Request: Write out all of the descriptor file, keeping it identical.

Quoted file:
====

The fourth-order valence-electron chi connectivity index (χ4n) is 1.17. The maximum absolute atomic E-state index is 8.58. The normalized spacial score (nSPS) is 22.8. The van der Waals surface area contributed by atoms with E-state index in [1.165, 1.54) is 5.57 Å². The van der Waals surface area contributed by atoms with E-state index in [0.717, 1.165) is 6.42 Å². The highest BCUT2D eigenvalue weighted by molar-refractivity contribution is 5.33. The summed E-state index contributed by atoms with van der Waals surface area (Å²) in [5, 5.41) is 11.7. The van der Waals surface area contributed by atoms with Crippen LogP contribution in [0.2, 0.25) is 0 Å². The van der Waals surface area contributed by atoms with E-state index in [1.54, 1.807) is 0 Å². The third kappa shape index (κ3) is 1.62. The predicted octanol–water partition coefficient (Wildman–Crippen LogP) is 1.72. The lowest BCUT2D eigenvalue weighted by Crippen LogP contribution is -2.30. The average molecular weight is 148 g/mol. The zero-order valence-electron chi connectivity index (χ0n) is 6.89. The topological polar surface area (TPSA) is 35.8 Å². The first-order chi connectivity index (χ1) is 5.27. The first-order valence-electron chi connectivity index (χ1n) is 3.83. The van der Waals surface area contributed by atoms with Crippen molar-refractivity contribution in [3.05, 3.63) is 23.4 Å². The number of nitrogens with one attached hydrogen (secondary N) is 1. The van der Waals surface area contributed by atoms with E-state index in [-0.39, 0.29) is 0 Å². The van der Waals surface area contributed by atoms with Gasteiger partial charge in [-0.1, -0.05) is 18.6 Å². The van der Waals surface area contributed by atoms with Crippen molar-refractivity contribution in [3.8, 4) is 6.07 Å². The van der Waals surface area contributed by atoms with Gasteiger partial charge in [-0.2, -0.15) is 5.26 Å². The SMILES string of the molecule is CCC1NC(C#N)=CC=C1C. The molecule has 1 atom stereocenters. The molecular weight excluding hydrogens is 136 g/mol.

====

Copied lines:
The fourth-order valence-electron chi connectivity index (χ4n) is 1.17. The maximum absolute atomic E-state index is 8.58. The normalized spacial score (nSPS) is 22.8. The van der Waals surface area contributed by atoms with E-state index in [1.165, 1.54) is 5.57 Å². The van der Waals surface area contributed by atoms with E-state index in [0.717, 1.165) is 6.42 Å². The highest BCUT2D eigenvalue weighted by molar-refractivity contribution is 5.33. The summed E-state index contributed by atoms with van der Waals surface area (Å²) in [5, 5.41) is 11.7. The van der Waals surface area contributed by atoms with Crippen LogP contribution in [0.2, 0.25) is 0 Å². The van der Waals surface area contributed by atoms with E-state index in [1.54, 1.807) is 0 Å². The third kappa shape index (κ3) is 1.62. The predicted octanol–water partition coefficient (Wildman–Crippen LogP) is 1.72. The lowest BCUT2D eigenvalue weighted by Crippen LogP contribution is -2.30. The average molecular weight is 148 g/mol. The zero-order valence-electron chi connectivity index (χ0n) is 6.89. The topological polar surface area (TPSA) is 35.8 Å². The first-order chi connectivity index (χ1) is 5.27. The first-order valence-electron chi connectivity index (χ1n) is 3.83. The van der Waals surface area contributed by atoms with Crippen molar-refractivity contribution in [3.05, 3.63) is 23.4 Å². The number of nitrogens with one attached hydrogen (secondary N) is 1. The van der Waals surface area contributed by atoms with E-state index in [-0.39, 0.29) is 0 Å². The van der Waals surface area contributed by atoms with Gasteiger partial charge in [-0.1, -0.05) is 18.6 Å². The van der Waals surface area contributed by atoms with Crippen molar-refractivity contribution in [3.8, 4) is 6.07 Å². The van der Waals surface area contributed by atoms with Gasteiger partial charge in [-0.2, -0.15) is 5.26 Å². The SMILES string of the molecule is CCC1NC(C#N)=CC=C1C. The molecule has 1 atom stereocenters. The molecular weight excluding hydrogens is 136 g/mol.